January 21, 2006
"It is time to check and reverse the growth of government, which shows signs of having grown beyond the consent of the governed."
It could be a clip from one of today's talk radio shows. After all, federal spending has jumped 33 percent since President Bush took office. Washington now spends nearly $22,000 per household, the most since World War II. Government is doing so much "for" us, it's difficult to keep track of everything it's doing "to" us.
But the quote above actually comes from Ronald Reagan's first Inaugural Address on Jan. 20, 1981. Reading that speech again 25 years later -- an exercise that would benefit many conservative policymakers today -- shows how far our country has come since then, and how far we still have to go.
"It is no coincidence that our present troubles parallel and are proportionate to the intervention and intrusion in our lives that result from unnecessary and excessive growth of government," Reagan told his countrymen back then.
Those "troubles" included high unemployment, gas lines and the Iranian hostage crisis. His predecessor's attempts to respond to those troubles had failed. Indeed, in his famous "malaise" speech in 1979, President Carter basically told the American people to get used to a lower standard of living.
Reagan chose a different route: Cut taxes to generate economic growth. Stabilize the value of the dollar to ease inflation. Trim federal spending. Ease regulation.
Getting government out of the way allowed the American economy to flourish. GDP growth averaged 3.2 percent a year during the 1980s. Unemployment dropped and, with inflation under control, so did interest rates. Reaganomics produced a genuine economic miracle, and we're still enjoying its effects to this day.
Overseas, too, Reagan launched a new era. "As we renew ourselves here in our own land, we will be seen as having greater strength throughout the world. We will again be the exemplar of freedom and a beacon of hope for those who do not now have freedom," he announced.
Renewal was especially important, since earlier that day Iran had finally released the 52 Americans it had held hostage for 444 days. American pride was at a low ebb. But Reagan rebuilt our military, allowing Americans to regain our confidence and allowing the United States to remain the beacon of democracy.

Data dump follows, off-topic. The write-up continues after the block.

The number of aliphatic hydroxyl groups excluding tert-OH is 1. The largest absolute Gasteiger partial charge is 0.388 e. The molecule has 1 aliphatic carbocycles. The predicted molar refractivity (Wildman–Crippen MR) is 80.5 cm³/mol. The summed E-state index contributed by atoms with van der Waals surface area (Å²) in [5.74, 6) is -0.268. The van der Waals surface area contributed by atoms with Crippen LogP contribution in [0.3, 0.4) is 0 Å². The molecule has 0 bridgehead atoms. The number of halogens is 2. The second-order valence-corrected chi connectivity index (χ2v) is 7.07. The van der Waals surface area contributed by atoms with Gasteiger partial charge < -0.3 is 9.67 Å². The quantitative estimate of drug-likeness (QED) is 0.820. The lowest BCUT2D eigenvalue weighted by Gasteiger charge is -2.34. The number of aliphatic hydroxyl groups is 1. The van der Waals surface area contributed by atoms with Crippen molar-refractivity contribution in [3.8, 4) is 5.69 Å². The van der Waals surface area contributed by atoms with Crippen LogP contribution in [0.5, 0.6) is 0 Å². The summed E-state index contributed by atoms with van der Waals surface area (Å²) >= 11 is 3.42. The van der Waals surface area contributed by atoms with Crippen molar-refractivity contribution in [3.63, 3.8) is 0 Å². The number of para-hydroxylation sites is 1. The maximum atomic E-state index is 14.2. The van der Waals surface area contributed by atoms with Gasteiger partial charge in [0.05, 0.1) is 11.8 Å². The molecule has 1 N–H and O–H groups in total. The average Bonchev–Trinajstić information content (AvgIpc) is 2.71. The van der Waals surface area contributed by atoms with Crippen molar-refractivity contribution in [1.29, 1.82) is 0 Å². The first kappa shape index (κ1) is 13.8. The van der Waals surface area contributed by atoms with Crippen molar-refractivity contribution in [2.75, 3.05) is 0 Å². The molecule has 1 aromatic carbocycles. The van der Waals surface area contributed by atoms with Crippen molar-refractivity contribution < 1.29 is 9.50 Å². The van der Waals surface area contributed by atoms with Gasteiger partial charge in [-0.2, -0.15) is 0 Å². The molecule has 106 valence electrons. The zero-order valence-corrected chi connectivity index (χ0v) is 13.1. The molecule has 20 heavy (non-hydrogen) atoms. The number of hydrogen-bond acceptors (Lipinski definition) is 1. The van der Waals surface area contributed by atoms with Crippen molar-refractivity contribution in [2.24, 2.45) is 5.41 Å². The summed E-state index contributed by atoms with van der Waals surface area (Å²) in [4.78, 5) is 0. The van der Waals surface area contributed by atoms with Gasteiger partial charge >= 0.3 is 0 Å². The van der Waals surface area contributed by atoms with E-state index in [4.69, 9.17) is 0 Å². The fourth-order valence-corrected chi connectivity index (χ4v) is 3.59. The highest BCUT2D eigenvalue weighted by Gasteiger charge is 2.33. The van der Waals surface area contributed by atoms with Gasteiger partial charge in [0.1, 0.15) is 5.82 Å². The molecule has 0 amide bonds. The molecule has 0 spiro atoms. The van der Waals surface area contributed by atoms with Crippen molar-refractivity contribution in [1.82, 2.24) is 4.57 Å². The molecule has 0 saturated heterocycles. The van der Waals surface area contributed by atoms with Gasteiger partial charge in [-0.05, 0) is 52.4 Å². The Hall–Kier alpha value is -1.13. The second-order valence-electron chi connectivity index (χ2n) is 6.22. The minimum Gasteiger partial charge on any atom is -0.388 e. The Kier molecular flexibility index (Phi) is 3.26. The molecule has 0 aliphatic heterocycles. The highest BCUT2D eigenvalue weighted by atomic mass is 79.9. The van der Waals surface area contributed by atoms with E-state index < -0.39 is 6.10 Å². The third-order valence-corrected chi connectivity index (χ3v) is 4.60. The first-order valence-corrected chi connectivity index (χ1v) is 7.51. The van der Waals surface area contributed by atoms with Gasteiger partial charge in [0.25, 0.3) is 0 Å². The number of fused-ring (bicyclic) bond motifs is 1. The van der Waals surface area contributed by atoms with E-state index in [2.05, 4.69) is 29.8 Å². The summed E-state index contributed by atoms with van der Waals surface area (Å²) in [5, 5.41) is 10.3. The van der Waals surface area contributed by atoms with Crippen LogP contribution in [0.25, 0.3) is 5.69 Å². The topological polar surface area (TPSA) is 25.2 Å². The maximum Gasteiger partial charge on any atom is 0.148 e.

Of course, Reagan's reforms weren't always enacted. "It is my intention to curb the size and influence of the federal establishment and to demand recognition of the distinction between the powers granted to the federal government and those reserved to the states or to the people," Reagan added in his inaugural.
Unfortunately, this worthy goal was thwarted. As American affluence grew, we also allowed our government to grow -- one of the reasons it now spends so much and promises even more than it can ever afford.
Reagan was always optimistic, though, as we should be today. "The economic ills we suffer have come upon us over several decades," he said. "They will not go away in days, weeks, or months but they will go away. They will go away because we, as Americans, have the capacity now, as we have had in the past, to do whatever needs to be done to preserve this last and greatest bastion of freedom."
Some of the challenges we face today are different than the ones Reagan faced in 1981. Today, for example, we have to solve illegal immigration and fix unsustainable programs such as Medicare and Social Security. Some, though, are all too familiar, such as federal overspending, which was "mortgaging our future," Reagan said.
we'll solve those problems, just as we solved the problems of
unemployment, inflation and malaise in Reagan's time. Because, as
he would remind us 25 years after he took office: We're Americans.
Solving problems is what we do.
Ed Feulner is president of The Heritage Foundation (heritage.org), a Washington-based public policy research institute.
First Appeared in the Chicago Sun-Times